Slovakia: Slovakia’s LGBT Community

Whilst in Australia they are currently debating whether to allow gay marriage alongside civil partnerships and in the UK there is a possibility of a case to attempt to allow heterosexual couples the option of civil partnerships as well as marriage – the same option that homosexuals have – it is easy to forget that in some parts of the world people and laws are not so relaxed on the subject of gay rights, particularly when those countries belong to the same developed world, claiming to want to be more like their western counterparts.

Slovakia, like all countries in Europe, recognises same-sex relations and has done since 1962 when it was under Czechoslovakian law. Also, like most other European countries, LGBT people can serve in the military, anti-gay discrimination is illegal, single LGBT persons are allowed to adopt, and are allowed to change their gender, although this requires them to be sterilised beforehand. The biggest fight on the hands of the LGBT community in Slovakia at present remains the fight for same-sex marriage, or at the very least the right to have your partner recognised in the eyes of the law.

On 7th February 2015 a referendum was held in the country after a huge push from conservative groups whose aim was to try and block the gain of more rights by gay couples. The ballot questions included those pertaining to the limitation of the word ‘marriage’ to a union between a woman and a man, and also the exclusion of children from sex education and lessons regarding issues such as euthanasia if their parents so wished. Despite a big campaign, especially in comparison with the LGBT community’s counter-campaign, only 21.4% of citizens came to vote.

This, according to members of the Central Slovakian LGBT initiative, based in Banska Bystrica, was a huge step in the right direction for members of the community in Slovakia. However, since the failed referendum things have not moved forward as they thought they would, although attitudes are changing.

According to my sources within the community, like in so many countries the loudest voices – the ones in power – are the ones who are against homosexuality; most Slovaks are not fussed either way. In 2007, a report by the Pew Global Attitudes Project stated that 66% of Slovaks feel that homosexuality should be accepted, as opposed to 29% who thought it should be rejected. When speaking with other Slovaks on the issue this is the feeling I garnered, although it was not without old prejudices. One male I spoke to said, “I don’t care if people are gay, as long as they aren’t around me.” (Because, of course, if you have a gay friend, they will automatically fancy you. Even if your face resembles the back of horse). Whether these feelings are due to ignorance or just not wanting to look too keen to support LGBT rights in front of other people is anyone’s guess. A more recent poll in 2012 showed that 47% of Slovaks would vote in favour of same-sex marriage, compared with only 19% in an earlier survey by the European Union.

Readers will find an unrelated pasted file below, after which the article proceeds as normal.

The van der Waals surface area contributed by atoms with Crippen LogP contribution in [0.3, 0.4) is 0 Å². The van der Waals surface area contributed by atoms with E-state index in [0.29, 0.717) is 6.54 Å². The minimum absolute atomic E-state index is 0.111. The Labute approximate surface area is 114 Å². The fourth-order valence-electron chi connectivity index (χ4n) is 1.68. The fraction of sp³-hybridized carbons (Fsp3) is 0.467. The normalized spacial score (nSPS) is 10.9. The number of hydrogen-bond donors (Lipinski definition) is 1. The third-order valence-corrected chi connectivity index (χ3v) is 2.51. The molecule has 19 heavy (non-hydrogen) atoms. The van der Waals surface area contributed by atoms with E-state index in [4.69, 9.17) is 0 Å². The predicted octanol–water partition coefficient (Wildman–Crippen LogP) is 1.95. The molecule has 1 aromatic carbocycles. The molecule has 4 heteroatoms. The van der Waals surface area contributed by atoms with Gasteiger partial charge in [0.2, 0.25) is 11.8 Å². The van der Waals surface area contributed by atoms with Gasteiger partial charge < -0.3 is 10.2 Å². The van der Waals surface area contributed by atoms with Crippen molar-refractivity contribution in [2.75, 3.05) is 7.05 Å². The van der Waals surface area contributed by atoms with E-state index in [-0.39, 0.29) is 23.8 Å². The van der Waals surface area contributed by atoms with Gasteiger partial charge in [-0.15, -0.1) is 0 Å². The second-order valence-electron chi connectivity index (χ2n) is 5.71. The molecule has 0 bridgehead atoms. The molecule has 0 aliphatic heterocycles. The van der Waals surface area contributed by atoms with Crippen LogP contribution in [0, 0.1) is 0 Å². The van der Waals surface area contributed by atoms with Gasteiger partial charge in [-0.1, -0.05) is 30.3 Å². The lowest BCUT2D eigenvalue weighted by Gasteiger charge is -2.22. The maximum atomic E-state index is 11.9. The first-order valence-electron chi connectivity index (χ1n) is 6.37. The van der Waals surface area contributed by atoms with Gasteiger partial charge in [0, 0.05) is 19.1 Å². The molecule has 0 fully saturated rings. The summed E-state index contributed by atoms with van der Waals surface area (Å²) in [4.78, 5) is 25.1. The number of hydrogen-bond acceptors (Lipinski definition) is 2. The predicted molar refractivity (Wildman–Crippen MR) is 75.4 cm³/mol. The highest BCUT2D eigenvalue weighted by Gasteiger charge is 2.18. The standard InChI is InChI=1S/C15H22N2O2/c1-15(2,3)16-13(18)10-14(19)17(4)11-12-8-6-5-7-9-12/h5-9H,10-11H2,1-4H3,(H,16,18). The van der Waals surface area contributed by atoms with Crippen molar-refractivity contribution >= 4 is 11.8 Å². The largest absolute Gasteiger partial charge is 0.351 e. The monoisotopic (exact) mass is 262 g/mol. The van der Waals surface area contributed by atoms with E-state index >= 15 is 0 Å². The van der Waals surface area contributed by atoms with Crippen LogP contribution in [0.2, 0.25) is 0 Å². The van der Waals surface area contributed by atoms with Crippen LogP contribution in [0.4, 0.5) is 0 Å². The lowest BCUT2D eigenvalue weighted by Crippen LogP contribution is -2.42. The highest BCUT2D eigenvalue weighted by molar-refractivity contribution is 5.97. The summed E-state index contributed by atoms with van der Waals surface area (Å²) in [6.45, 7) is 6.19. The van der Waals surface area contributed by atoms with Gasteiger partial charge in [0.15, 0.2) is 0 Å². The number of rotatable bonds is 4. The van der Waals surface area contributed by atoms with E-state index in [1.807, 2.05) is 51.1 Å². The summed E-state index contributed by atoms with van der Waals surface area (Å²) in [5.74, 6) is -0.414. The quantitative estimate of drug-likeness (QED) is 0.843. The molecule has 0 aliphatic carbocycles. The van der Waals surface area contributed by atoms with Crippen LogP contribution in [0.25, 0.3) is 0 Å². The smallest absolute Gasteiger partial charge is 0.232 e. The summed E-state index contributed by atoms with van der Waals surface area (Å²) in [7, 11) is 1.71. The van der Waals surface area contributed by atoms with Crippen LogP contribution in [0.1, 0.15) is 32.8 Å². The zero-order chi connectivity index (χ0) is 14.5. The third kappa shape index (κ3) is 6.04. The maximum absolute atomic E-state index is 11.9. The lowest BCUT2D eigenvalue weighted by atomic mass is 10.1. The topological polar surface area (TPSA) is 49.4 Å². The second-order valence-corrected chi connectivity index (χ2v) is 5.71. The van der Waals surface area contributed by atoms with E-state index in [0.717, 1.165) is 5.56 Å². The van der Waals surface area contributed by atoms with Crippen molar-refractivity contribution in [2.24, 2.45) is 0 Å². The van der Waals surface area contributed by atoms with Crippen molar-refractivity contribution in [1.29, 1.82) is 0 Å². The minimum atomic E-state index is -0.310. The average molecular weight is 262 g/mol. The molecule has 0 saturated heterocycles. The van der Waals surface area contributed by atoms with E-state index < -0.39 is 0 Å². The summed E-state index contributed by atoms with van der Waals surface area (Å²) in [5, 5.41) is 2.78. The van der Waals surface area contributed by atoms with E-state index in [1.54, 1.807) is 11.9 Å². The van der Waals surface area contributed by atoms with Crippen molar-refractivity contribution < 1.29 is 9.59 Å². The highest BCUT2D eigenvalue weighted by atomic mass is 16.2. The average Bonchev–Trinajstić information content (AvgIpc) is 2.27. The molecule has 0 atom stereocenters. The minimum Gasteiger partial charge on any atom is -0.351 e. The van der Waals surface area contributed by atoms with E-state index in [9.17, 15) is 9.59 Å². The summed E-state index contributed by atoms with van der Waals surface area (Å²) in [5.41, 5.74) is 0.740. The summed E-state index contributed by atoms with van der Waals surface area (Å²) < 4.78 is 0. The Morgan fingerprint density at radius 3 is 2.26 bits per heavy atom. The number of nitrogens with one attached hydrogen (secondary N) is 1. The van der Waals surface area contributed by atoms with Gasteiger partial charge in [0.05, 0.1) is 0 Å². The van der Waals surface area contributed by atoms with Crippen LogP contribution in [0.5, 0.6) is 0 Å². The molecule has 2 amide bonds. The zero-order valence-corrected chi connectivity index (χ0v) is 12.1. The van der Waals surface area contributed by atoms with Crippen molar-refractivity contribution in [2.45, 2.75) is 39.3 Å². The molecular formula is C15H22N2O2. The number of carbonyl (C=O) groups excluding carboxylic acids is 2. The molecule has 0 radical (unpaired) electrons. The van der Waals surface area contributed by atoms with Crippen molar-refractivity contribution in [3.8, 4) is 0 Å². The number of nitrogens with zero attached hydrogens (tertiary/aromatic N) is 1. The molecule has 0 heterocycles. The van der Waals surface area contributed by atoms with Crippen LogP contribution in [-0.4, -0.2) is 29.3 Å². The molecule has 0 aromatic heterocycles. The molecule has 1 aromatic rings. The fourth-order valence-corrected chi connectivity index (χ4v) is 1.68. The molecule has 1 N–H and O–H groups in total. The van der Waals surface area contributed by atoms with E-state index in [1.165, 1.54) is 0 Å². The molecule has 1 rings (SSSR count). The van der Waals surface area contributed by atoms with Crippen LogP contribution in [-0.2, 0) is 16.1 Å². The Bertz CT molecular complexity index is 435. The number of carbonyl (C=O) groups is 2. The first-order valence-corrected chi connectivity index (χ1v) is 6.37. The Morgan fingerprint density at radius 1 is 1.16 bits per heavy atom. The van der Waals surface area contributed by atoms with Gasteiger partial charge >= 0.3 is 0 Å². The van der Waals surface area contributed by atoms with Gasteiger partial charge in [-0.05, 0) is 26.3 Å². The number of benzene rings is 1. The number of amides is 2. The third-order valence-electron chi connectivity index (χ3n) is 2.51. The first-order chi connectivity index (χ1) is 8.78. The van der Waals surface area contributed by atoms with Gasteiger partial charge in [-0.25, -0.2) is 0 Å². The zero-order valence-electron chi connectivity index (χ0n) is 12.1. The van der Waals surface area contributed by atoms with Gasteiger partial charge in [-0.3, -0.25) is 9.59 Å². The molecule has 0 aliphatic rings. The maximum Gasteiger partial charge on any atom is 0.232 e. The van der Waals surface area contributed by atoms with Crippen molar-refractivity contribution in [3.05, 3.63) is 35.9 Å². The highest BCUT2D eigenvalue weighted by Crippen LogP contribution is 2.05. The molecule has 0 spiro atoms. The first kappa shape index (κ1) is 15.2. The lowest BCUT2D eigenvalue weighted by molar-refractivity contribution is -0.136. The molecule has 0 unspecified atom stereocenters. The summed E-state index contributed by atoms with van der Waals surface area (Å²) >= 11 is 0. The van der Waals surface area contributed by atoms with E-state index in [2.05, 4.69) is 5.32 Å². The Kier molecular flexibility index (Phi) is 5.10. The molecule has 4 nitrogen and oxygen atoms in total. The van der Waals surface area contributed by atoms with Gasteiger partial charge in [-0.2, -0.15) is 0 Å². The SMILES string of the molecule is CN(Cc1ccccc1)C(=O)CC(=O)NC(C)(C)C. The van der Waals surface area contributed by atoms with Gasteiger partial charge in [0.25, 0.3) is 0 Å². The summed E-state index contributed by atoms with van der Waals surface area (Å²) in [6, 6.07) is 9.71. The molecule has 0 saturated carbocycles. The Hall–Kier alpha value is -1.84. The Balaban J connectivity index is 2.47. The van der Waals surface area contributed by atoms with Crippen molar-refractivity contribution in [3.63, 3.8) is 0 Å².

However, regardless of these changes in attitude, changes to LGBT rights, along with those of the Roma, have made no significant progress. Over the past three years it has been a major issue, although greater importance has been given to refugees in recent months. The LGBT community is still very active here though, and becoming more active still, particularly in Bratislava where there are a number of gay bars and clubs. From 2010 to 2014, Rainbow Pride was held annually. Unfortunately, in 2015 the parade was cancelled, although the 2016 march is due to take place at the end of June. In Banska Bystrica many events are organised for the community, a sure sign they have no intention of keeping quiet.

Like with so many issues, the ideologies of those in power do not entirely match the ones of the people they work for. However, times are changing, and there is hope that Slovakia will follow the lead of other European countries, including that of its close neighbour, Czech Republic, in gaining rights for its gay community. Or, as one person I spoke to suggested, “We just have to wait until all the old people die.”

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